Chinese Government Shuts Down SCMP on Social Media

In its steadfast efforts to regulate all media, the Chinese government’s censors have shut down the South China Morning Post’s accounts on Sina Weibo, Tencent Weibo, and WeChat.

All content previously posted on the Hong Kong-based paper’s WeChat account has been deleted. Visits to its pages on Sina Weibo and Tencent Weibo will stop at error messages. One reads the following, “Sorry, there is something wrong with the account you are currently trying to access, and it is temporarily inaccessible.”

Judging by the Chinese government’s previous strikes against websites, these accounts may remain permanently inaccessible.

All three accounts posted updates from the Chinese-language, which is blocked on the mainland.

SCMP had made a lot of noise on Weibo. In 2015, its Sina Weibo account won The Star of Weibo awards for the second consecutive year.

“The SCMP has adhered to our professionalism and journalistic conduct in a complicated media environment, and through various social media platforms reached out to readers from around the world,” said Chinese Chief Editor William Zheng after the victory.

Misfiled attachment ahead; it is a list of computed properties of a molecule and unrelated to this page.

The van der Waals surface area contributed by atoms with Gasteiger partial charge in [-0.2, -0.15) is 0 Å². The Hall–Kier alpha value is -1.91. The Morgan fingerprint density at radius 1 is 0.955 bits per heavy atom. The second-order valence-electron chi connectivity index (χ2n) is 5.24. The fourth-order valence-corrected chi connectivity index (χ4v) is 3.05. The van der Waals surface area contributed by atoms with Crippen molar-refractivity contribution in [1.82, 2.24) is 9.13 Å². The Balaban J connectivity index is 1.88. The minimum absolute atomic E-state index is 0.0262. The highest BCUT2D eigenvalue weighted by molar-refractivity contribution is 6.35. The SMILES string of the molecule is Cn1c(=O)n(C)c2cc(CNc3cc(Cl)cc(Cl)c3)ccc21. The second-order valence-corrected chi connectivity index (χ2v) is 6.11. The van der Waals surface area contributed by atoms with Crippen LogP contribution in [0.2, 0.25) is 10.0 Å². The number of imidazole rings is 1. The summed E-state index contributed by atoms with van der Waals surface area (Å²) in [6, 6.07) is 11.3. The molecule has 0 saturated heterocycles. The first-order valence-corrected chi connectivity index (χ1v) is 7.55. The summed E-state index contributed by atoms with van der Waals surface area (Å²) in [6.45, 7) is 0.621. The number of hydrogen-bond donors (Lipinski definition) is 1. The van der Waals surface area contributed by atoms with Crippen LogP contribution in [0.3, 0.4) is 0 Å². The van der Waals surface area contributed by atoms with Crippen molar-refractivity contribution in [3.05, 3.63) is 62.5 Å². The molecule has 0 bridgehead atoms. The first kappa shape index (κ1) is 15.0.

The SCMP’s overall journalistic integrity, however, has been challenged in the last few years.

In 2012, Wang Xiangwei acquired the title of editor-in-chief.  Wang was a Chinese People’s Political Consultative Conference member. He was also a former employee of the state-run China Daily. That summer, his own staff accused him of reducing a breaking story about the suspicious death of a Tiananmen Square dissident to a brief.

He later attributed the move to a bad call, but refused to say it was an act of self-censorship.

In 2015, the paper was bought out by the Alibaba Group. The conglomerate is run by Jack Ma, a businessman with well-known ties to the government leadership.

Recently, President Xi Jinping visited media outlets throughout the country. He called for the media to give the “correct guidance of public opinion” by “singing the main theme” and “transmitting positive energy.”

It seems the Chinese government is making strides in the digital front when it comes to the war on freedom of expression.


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